Since then, I’ve thought a lot about another factor that may be in play here. It’s worth remembering that the AMPTP is not a union, the way the WGA and SAG-AFTRA are. In a union, members act in solidarity with one another. But the AMPTP is an association of directly competitive companies (like Disney, Warner Bros. Discovery, Netflix, Apple, and many more studios and production companies), formed for the purpose of negotiating contracts with the unions.
That is important to remember, largely because these companies have wildly different business models. If you’re in charge of movies and TV at Apple, your business is the teensiest slice of an enormous pie, and nobody’s counting on you to keep the business afloat; that’s what the AirPods are for. The stuff you make exists partly for prestige (Apple, for instance, was the first streamer to clinch a Best Picture win at the Oscars, and its TV shows like Ted Lasso have raked in the acclaim) and partly as a fun extra for people to watch on their new Apple gadgets.
If you’re at a more traditional studio, though — say, Disney — then while movies and TV aren’t your only revenue source, they are the basis for everything else. You need to show profit to your investors to keep them interested, and the thing you make is what people most closely associate with your brand.
If the strike were to wear on for a very long time, it would hurt both the Silicon Valley companies and the more traditional studios. But it’s pretty clear who would hurt more. I’ve never been asked to run a giant media company, but if I was the head of, I don’t know, Amazon Studios right now, I might be seeing an opportunity to hurt my competition.
I cannot possibly claim that this is definitely happening, though the WGA certainly has made the case to the traditional studios that they should think about it, and observers have suggested it may be inevitable. In any case, it’s hardly out of the realm of possibility, and could be part of why there’s so much weird messaging coming from the AMPTP: the interests within the organization are divided.
When will I be affected by the strike?
You already have been affected by the strikes, though you might not have noticed.
For instance, the Emmys, which were originally scheduled for September 18, were postponed and are now set for January 15, 2024. Not only does an awards show need writers, but people tune in to watch actors, who are prohibited from promoting struck work. Most people are counting on the strike having ended by then, but if it hasn’t, that may endanger the Oscars, which are currently set for March 10.
Similarly, some movie release dates have been pushed forward, with their studios claiming they can’t adequately promote the films without the participation of their stars. Perhaps the biggest example is Dune 2, starring Timothee Chalamet and Zendaya; on August 24, Warner Bros. announced the film would be bumped from its late 2023 date and rescheduled for March 15, 2024. Similarly, Challengers (which also, oddly enough, stars Zendaya alongside Mike Faist and Josh O’Connor) was yanked out of its scheduled opening night berth at the Venice Film Festival, since its stars wouldn’t walk the red carpet in support of the film.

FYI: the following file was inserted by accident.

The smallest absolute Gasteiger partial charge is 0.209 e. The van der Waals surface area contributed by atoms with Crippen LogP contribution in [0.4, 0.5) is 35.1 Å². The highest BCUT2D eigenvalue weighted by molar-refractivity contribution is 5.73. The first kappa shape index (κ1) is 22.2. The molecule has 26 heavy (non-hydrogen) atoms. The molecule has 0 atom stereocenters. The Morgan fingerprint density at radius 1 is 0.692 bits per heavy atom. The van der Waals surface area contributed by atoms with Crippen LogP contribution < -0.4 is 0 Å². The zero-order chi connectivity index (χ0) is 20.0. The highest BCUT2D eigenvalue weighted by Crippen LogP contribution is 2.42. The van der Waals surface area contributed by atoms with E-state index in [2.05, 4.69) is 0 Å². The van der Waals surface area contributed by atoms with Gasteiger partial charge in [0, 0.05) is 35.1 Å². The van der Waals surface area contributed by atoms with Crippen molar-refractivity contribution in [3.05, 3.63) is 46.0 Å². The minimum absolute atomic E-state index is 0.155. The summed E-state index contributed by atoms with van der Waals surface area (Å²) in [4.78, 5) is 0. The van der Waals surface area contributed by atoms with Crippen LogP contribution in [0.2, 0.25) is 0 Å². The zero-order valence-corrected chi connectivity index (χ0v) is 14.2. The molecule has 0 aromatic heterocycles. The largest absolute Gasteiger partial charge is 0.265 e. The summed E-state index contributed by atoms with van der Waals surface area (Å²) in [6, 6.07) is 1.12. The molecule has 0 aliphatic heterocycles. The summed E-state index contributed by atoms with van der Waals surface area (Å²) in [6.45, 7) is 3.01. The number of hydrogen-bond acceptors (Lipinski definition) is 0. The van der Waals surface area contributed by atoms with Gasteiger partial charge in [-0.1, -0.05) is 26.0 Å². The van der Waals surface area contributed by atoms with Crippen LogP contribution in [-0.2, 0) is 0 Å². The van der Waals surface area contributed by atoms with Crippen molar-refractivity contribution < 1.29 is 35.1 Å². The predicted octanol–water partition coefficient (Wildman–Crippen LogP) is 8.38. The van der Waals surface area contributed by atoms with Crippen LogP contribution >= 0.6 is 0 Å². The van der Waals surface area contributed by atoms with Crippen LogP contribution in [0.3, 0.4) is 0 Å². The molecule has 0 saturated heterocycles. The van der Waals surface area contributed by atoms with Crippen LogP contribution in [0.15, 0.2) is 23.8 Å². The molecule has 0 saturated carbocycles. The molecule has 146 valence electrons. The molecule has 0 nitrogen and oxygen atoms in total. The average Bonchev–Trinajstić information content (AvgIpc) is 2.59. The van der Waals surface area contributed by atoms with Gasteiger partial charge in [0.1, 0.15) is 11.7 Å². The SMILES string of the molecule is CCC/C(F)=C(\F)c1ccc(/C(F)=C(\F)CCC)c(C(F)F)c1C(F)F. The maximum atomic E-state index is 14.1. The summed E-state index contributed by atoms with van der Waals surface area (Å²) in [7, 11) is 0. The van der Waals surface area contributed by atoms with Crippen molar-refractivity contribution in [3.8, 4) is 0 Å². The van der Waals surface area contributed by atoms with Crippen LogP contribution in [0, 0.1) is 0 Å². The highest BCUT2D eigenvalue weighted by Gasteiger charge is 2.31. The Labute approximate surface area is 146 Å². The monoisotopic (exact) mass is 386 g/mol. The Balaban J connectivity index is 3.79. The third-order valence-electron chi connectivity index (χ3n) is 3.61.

But most movies are hanging onto their original slots, at least for now — and that includes everything from Martin Scorsese’s Killers of the Flower Moon (out October 20) to Wonka (out December 15). Furthermore, while the fall festivals in Venice and Toronto were a little anemic with most stars avoiding the red carpet, they weren’t entirely devoid of buzz. A24, for instance — which isn’t a member of the AMPTP — has managed to get waivers for its own productions, and its stars showed up to promote A24 films. That could have a huge effect on awards season if the strikes continue, since hand-shaking and post-screening panels can go a long way toward landing awards.
And in all likelihood, you’re going to notice the strikes’ effects most in the fall TV season. A handful of previously shot scripted shows (like The Other Black Girl and The Morning Show) remain on the schedule, while others (such as Grey’s Anatomy or Abbott Elementary) won’t be back, for now. The late-night talk shows aren’t coming back yet, either. Instead, it’s mostly game shows and reality shows, neither of which are covered by the contracts the guilds are striking over. Documentary series may also premiere, and there are some shows in the can, like the newest season of American Horror Story, for which star Kim Kardashian crossed the picket line. (The work stoppage did eventually shut down AHS production, and this “season” will be part 1 of 2.)
Of course, if you’re like me, your TV diet is mostly made up of shows you know you should have watched by now. You may stream them from some app, and you have very little idea when new shows premiere, or even what’s currently airing. So who knows if you’re going to see the difference — and if the strikes end soon, it may only register as a blip.
But if the talks with the unions and the AMPTP break down, then the strikes seem likely to keep going. That content’s going to dry up. And what that means for Hollywood is still a big, glaring open question.